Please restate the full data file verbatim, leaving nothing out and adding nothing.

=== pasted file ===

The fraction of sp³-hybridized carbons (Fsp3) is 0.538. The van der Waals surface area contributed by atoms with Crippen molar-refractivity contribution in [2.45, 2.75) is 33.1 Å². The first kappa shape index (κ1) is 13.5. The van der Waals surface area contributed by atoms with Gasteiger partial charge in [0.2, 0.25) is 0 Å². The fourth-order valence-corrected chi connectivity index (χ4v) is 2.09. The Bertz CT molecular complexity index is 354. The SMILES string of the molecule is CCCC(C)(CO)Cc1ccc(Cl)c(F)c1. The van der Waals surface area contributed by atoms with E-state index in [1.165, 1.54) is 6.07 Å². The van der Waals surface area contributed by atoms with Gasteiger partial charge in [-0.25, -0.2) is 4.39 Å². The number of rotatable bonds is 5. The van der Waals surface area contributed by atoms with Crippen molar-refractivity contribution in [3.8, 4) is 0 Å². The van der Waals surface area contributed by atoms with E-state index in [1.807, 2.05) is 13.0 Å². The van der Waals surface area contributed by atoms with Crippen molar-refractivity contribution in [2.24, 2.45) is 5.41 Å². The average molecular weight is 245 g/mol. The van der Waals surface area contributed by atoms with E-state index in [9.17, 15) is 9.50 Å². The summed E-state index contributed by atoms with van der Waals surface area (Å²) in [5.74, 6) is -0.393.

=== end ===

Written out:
The fraction of sp³-hybridized carbons (Fsp3) is 0.538. The van der Waals surface area contributed by atoms with Crippen molar-refractivity contribution in [2.45, 2.75) is 33.1 Å². The first kappa shape index (κ1) is 13.5. The van der Waals surface area contributed by atoms with Gasteiger partial charge in [0.2, 0.25) is 0 Å². The fourth-order valence-corrected chi connectivity index (χ4v) is 2.09. The Bertz CT molecular complexity index is 354. The SMILES string of the molecule is CCCC(C)(CO)Cc1ccc(Cl)c(F)c1. The van der Waals surface area contributed by atoms with E-state index in [1.165, 1.54) is 6.07 Å². The van der Waals surface area contributed by atoms with Gasteiger partial charge in [-0.25, -0.2) is 4.39 Å². The number of rotatable bonds is 5. The van der Waals surface area contributed by atoms with Crippen molar-refractivity contribution in [3.8, 4) is 0 Å². The van der Waals surface area contributed by atoms with E-state index in [1.807, 2.05) is 13.0 Å². The van der Waals surface area contributed by atoms with Crippen molar-refractivity contribution in [2.24, 2.45) is 5.41 Å². The average molecular weight is 245 g/mol. The van der Waals surface area contributed by atoms with E-state index in [9.17, 15) is 9.50 Å². The summed E-state index contributed by atoms with van der Waals surface area (Å²) in [5.74, 6) is -0.393.